Effects stacks

Effects stacks – the pros and cons for voiceovers

One thing that I get asked to do from time to time is to put together effects stacks. A voiceover sees the need to process and polish the audio. They, quite understandably, want the quickest and easiest way of doing it. A chain (or stack) of preset plugins to suit their voice seems like a good shortcut to get the job done.

It’s a fairly straight forward job for me to put effects stacks together, but it’s a job that I’m not keen on doing for the following reasons.


1. Minimal processing needed

Firstly, the way I approach audio production almost seems at odds with the idea of effects stacks.

My approach is that your raw studio sound has to be good, and a dry VO should have minimal processing done to it. If you’ve spent time, money and energy getting your studio sounding right and you have a professional quality mic and interface you don’t need much processing. I’m convinced that this is the right approach, but it does mean that I’d be charging people for a high pass filter and some light compression, and I don’t know if they’d feel it to be good value for money!


2. Shopping list

The second reason is a more practical one. Although it would be possible to make presets out of the stock plugins that come with whatever piece of software the client uses, they may have bought third-party plugins that I don’t own. It would be possible to get a list of available plugs from a voice wanting a stack, but then I’d need to be downloading trials and maybe buying more plugs which would become expensive.

Plus it would mean that when creating that initial stack I’m not going to be over-familiar with the plug and that may result in the stack not being as good as I’d want it to be.


3. Inconsistent audio

The third reason is the big one. I just don’t think stacks are a good thing.

The way most voices want to use stacks is to have a single chain of processes that they can just apply to everything. To me that’s just not practical. If you’re a working voiceover you’re probably going to do many different types of work. The energy levels in your reads are going to differ from job to job, let alone between styles. If your levels are different then the audio is going to hit the processing differently and be differently processed – maybe under processed, maybe over. We could normalize the audio to compensate for that, but that’s going to affect the noise floor.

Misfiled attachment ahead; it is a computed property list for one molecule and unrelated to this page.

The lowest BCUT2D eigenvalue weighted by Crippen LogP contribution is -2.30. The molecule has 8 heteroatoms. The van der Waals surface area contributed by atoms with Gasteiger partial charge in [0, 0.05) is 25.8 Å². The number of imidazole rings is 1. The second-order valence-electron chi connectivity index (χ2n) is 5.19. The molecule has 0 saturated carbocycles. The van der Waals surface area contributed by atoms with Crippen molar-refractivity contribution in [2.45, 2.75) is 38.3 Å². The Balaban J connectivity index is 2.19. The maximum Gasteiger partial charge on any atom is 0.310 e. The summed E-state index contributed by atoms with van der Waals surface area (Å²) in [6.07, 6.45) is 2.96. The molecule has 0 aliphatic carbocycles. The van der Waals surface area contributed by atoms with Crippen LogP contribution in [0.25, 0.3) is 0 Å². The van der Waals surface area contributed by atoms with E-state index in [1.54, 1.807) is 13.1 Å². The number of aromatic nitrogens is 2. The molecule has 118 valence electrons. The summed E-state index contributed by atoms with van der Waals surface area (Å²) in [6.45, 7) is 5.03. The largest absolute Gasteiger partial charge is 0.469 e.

And then we need to consider the potential for lack of consistency in your studio sound. The need for consistency is something I do bang on about quite a bit. Hearing the variations in tone and levels that comes out of some voiceover’s studios it would render a stack totally ineffective, but even if you’re an experienced VO and have your sound and consistency nailed there’s always the possibility for various spanners to be thrown in the works. Maybe roadworks outside the house that raises your noise floor that little bit. Or a piece of equipment that’s operating below par for some reason. These things happen to us all, and your stack very probably won’t be set up to cope with the unknown and unpredictable.


Rob’s approach

So at this point comes a confession. There will be a few people reading this who say to themselves, ‘Hang on a sec. Rob did me a stack. What’s he on about?’

Yes, I have made stacks for people, but hopefully I do it with all the above in mind. Depending on the software it’s going to be used with I can either offer a range of stacks, all based in the sound of the voiceover and studio and taking light processing, heavier processing and different style reads into consideration. My preferred method is to create a stack and then teach you how to use it. Including how to make adjustments to the processing if it’s just not doing what you need it to or if that spanner raises its head.

But my very best preferred method is not to create stacks at all, but to teach you how to make your own and then just use it as a starting point to custom-shape the processing to suit the read, or to replicate the sound of what you’ve previously done for that client, providing maximum flexibility to your sound and consistency in your audio quality.


If you’re interested in getting some 1-2-1 audio training to boost your own production skills, Rob can help. There is more information here, or just get in touch.


You might also like to read…

Share this post

Share on facebook
Share on twitter
Share on linkedin
Share on pinterest
Share on email

To get the latest news, tips and advice...

Subscribe to our monthly newsletter

You’ll get a FREE studio troubleshooting guide when you subscribe.